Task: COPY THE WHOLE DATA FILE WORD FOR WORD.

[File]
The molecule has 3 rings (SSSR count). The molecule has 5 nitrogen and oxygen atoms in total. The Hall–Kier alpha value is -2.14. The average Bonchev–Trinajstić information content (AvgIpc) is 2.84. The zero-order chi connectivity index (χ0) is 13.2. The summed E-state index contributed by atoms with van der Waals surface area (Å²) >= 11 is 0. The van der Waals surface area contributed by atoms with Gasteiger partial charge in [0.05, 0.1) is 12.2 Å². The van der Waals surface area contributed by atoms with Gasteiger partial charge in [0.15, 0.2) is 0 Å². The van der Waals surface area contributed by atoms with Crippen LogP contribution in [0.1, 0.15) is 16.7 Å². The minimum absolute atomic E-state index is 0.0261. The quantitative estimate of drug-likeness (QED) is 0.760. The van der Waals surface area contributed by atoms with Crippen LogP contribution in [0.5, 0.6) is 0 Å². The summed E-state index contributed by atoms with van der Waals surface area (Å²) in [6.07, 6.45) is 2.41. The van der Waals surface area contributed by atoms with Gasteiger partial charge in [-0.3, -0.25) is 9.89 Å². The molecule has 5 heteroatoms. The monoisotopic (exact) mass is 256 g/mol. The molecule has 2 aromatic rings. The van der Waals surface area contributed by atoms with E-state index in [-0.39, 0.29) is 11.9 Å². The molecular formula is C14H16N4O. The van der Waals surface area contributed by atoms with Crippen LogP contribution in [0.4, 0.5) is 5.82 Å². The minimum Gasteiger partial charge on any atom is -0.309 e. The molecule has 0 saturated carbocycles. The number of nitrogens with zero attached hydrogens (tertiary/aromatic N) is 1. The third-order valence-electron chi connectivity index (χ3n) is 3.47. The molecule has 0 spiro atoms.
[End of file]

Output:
The molecule has 3 rings (SSSR count). The molecule has 5 nitrogen and oxygen atoms in total. The Hall–Kier alpha value is -2.14. The average Bonchev–Trinajstić information content (AvgIpc) is 2.84. The zero-order chi connectivity index (χ0) is 13.2. The summed E-state index contributed by atoms with van der Waals surface area (Å²) >= 11 is 0. The van der Waals surface area contributed by atoms with Gasteiger partial charge in [0.05, 0.1) is 12.2 Å². The van der Waals surface area contributed by atoms with Gasteiger partial charge in [0.15, 0.2) is 0 Å². The van der Waals surface area contributed by atoms with Crippen LogP contribution in [0.1, 0.15) is 16.7 Å². The minimum absolute atomic E-state index is 0.0261. The quantitative estimate of drug-likeness (QED) is 0.760. The van der Waals surface area contributed by atoms with Crippen LogP contribution in [0.5, 0.6) is 0 Å². The summed E-state index contributed by atoms with van der Waals surface area (Å²) in [6.07, 6.45) is 2.41. The van der Waals surface area contributed by atoms with Gasteiger partial charge in [-0.3, -0.25) is 9.89 Å². The molecule has 5 heteroatoms. The monoisotopic (exact) mass is 256 g/mol. The molecule has 2 aromatic rings. The van der Waals surface area contributed by atoms with E-state index in [-0.39, 0.29) is 11.9 Å². The molecular formula is C14H16N4O. The van der Waals surface area contributed by atoms with Crippen LogP contribution in [0.4, 0.5) is 5.82 Å². The minimum Gasteiger partial charge on any atom is -0.309 e. The molecule has 0 saturated carbocycles. The number of nitrogens with zero attached hydrogens (tertiary/aromatic N) is 1. The third-order valence-electron chi connectivity index (χ3n) is 3.47. The molecule has 0 spiro atoms.